• What if you could use a 3rd party authorization service which would handle the ACLs for you, it would handle the complexities of authentication, authorization and you should focus on your core business logic.
  • What if instead of hosting your own database, we give you database in the cloud like firebase or rds.
  • What if you could just concentrate on your business logic and we give you containers in which you could deploy your logic. We would take care of your uptime, scaling, DevOps etc etc

This led us to the path of FaaS

FaaS is about running backend code without managing your own server systems or your own long-lived server applications. FaaS offerings do not require coding to a specific framework or library. For instance, AWS Lambda functions can be implemented “first class” in Javascript, Python, Go, any JVM language (Java, Clojure, Scala, etc.), or any .NET language. Deployment is very different from traditional systems since we have no server applications to run ourselves. In a FaaS environment we upload the code for our function to the FaaS provider, and the provider does everything else necessary for provisioning resources, instantiating VMs, managing processes, etc.

Utopian era? dream on …

Amazing right? We have reached the Utopian era of software development. At least Boeing thought so for flying.

When 737 Max 8 software continuously kept overriding the pilots, what guarantees does the Faas provider give that it would not do the same? Are you ready to bet your trading platform on a Faas function which might go down when you are executing your billion dollar transactions? Amazon would have outages, Facebook recently had a huge outage. And this is just the tip of the iceberg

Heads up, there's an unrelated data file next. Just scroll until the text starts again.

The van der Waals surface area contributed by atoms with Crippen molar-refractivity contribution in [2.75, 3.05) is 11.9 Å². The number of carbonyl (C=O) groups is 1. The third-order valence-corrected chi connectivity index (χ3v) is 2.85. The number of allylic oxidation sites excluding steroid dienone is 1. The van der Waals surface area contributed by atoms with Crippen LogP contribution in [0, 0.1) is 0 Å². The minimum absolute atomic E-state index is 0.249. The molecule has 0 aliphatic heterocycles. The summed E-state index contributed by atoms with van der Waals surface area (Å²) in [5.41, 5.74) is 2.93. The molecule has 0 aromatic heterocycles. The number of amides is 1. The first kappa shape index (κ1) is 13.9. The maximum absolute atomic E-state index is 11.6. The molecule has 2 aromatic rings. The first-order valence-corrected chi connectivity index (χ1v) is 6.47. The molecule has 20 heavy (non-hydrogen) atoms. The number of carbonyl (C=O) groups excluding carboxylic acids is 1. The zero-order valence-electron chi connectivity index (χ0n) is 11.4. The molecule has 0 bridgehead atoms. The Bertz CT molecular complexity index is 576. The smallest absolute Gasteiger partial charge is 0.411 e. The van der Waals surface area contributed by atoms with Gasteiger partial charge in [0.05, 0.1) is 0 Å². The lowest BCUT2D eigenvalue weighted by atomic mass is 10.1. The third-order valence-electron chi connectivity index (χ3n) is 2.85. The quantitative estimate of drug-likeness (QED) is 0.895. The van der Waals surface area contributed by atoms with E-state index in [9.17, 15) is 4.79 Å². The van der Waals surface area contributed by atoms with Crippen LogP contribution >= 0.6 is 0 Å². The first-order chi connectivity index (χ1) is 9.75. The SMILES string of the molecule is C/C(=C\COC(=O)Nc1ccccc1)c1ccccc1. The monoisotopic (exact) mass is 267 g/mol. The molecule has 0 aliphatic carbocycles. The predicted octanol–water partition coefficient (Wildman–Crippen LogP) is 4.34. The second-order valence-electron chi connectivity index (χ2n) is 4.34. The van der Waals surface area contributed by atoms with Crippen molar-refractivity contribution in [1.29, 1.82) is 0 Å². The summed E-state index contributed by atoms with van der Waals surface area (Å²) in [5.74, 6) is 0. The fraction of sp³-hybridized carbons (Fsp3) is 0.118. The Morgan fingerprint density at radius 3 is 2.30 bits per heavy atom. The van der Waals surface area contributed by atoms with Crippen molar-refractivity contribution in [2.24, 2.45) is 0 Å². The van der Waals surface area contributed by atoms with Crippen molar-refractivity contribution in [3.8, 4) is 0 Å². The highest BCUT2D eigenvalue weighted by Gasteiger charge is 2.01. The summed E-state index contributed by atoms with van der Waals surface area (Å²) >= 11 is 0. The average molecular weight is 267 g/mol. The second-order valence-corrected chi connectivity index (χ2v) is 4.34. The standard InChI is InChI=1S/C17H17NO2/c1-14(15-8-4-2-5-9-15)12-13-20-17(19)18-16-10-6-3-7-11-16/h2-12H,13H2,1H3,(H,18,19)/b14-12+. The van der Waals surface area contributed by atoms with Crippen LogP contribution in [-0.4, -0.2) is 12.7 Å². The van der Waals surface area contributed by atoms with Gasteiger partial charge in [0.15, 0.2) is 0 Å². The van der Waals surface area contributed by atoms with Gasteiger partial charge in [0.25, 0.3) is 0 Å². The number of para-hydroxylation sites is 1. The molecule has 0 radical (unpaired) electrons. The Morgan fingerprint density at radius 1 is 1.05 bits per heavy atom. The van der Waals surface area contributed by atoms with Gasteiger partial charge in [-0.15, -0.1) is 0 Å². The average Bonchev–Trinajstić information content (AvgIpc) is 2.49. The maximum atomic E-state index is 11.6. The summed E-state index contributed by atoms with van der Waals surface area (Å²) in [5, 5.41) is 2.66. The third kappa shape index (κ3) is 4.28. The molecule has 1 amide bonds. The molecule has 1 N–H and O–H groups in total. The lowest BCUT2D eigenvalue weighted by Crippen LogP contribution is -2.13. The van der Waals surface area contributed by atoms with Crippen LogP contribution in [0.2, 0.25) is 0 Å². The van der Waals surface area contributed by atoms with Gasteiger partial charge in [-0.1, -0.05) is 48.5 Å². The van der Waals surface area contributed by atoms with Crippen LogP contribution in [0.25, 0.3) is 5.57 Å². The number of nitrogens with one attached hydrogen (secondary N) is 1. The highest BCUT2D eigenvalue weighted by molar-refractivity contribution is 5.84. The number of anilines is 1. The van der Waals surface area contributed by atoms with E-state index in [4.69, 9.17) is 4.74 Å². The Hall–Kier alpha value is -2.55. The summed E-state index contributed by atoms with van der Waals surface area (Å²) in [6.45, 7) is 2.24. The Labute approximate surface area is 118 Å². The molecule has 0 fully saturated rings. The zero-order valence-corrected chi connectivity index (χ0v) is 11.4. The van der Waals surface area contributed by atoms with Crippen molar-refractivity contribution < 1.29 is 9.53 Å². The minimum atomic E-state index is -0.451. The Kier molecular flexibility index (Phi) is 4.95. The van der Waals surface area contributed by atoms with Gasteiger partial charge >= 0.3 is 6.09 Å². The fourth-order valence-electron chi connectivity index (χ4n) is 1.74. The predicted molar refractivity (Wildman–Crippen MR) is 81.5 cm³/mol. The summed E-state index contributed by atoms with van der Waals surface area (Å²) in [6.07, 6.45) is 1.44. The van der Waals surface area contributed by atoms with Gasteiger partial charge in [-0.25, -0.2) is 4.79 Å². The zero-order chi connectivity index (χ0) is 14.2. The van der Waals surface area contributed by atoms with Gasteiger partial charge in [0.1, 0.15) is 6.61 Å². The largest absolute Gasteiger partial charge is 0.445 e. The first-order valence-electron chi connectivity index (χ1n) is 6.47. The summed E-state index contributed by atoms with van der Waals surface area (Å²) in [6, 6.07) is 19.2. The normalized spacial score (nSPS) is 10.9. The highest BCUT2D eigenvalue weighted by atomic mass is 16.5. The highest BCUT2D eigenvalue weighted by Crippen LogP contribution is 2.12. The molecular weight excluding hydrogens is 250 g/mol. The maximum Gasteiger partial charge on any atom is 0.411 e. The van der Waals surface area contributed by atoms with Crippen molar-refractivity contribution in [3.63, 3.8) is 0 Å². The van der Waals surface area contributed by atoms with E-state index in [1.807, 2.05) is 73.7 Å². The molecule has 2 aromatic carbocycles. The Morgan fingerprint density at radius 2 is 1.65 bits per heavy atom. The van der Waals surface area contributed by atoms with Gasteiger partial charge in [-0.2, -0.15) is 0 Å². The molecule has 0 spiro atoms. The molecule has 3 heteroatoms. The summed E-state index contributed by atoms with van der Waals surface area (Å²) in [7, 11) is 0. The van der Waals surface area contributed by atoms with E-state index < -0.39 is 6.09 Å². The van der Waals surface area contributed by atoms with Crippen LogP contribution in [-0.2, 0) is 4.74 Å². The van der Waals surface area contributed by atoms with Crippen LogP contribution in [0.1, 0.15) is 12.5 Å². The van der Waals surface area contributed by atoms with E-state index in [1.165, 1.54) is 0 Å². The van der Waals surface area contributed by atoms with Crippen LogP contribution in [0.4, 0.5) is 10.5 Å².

Let us see the other parameters which would make you nervous

  1. Vendor Control – Once you sign up to deploy on Lamdas or GCF or Azure Functions then you are playing in their garden according to their rules. You would be affected by downtimes, by their upgrades, by their new policies. You would be living in a condo and would have to abide by the condo rules along with paying a maintenance fee.
  2. Multi-tenancy – You would be living with a huge number of other customers and multi-tenant solutions are not perfect. They can have issues with security (one customer being able to see another’s data), robustness (an error in one customer’s software causing a failure in a different customer’s software), and performance (a high-load customer causing another to slow down).
  3. Lock in –It’s very likely that whatever Serverless features you’re using from one vendor will be implemented differently by another vendor. To switch, you’ll probably need to change your code, you may even need to change your design or architecture if there are differences in how competing vendor implementations behave.
  4. No in server state –With FaaS we typically have no control over when the host containers for our functions start and stop. This is a good architectural paradigm but a deal breaker in a lot of situations.